Charles Dickens’s Anti-Semitism, His Philo-Semitism, and His Enduring Prejudice

In Oliver Twist, Charles Dickens created the notoriously Jewish gangster Fagin, who lured impoverished Gentile children into lives of crime. Fagin, writes Adam Roberts, was “one of the most famous villains in English literature” and the product of “a congeries of virulently anti-Semitic stereotypes and libels.” Later, as Roberts explains, an encounter with a Jewish family led Dickens to regret his choices. In an attempt at “repentance,” the great English author created another Jewish character—less famous, but far more compelling—in his last completed novel, Our Mutual Friend. This Jew, Mr. Riah, works for an unscrupulous banker named Fascination Fledgeby:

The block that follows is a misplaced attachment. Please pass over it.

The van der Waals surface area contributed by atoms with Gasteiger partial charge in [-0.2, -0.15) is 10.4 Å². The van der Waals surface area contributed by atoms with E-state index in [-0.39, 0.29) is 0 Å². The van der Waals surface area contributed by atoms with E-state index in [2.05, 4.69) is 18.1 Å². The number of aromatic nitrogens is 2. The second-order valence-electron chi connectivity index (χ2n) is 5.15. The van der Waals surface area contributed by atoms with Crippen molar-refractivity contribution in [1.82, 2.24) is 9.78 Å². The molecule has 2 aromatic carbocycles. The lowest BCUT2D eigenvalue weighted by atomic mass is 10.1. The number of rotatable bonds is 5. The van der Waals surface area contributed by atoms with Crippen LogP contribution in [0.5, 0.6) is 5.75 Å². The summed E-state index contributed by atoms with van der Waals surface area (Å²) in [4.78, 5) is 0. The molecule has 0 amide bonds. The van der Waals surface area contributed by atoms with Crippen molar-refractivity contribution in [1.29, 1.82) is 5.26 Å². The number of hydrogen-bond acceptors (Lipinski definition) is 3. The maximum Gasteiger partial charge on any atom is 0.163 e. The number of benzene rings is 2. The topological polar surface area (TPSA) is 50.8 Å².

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Read more at Adam’s Notebook

More about: Anti-Semitism, Charles Dickens, Jews in literature

Is American Jewish Liberalism Dying?

June 30 2022

In the 1930s, a Republic Jewish judge, observing his coreligionists’ commitment to the Democratic party, quipped, in Yiddish, that Jews have three velt (worlds): di velt (this world), yene velt (the next world), and Roosevelt. Since then, Jewish devotion has attenuated somewhat, although Jews still overwhelming lean Democratic. Most American Jews, however, are unfamiliar with the terms “this world” or “the next world” in any language. Carefully examining a wealth of statistical data, Samuel J. Abrams and Jack Wertheimer argue that the sort of robust Jewish liberalism that characterized U.S. Jewry a few decades ago is in steep decline. Jews, they explain, are undergoing their own version of what political scientists call the “great sort,” whereby politics, religion, and place of residence increasingly align:

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Read more at Tablet

More about: American Jewish History, American Jewry, Liberalism, U.S. Politics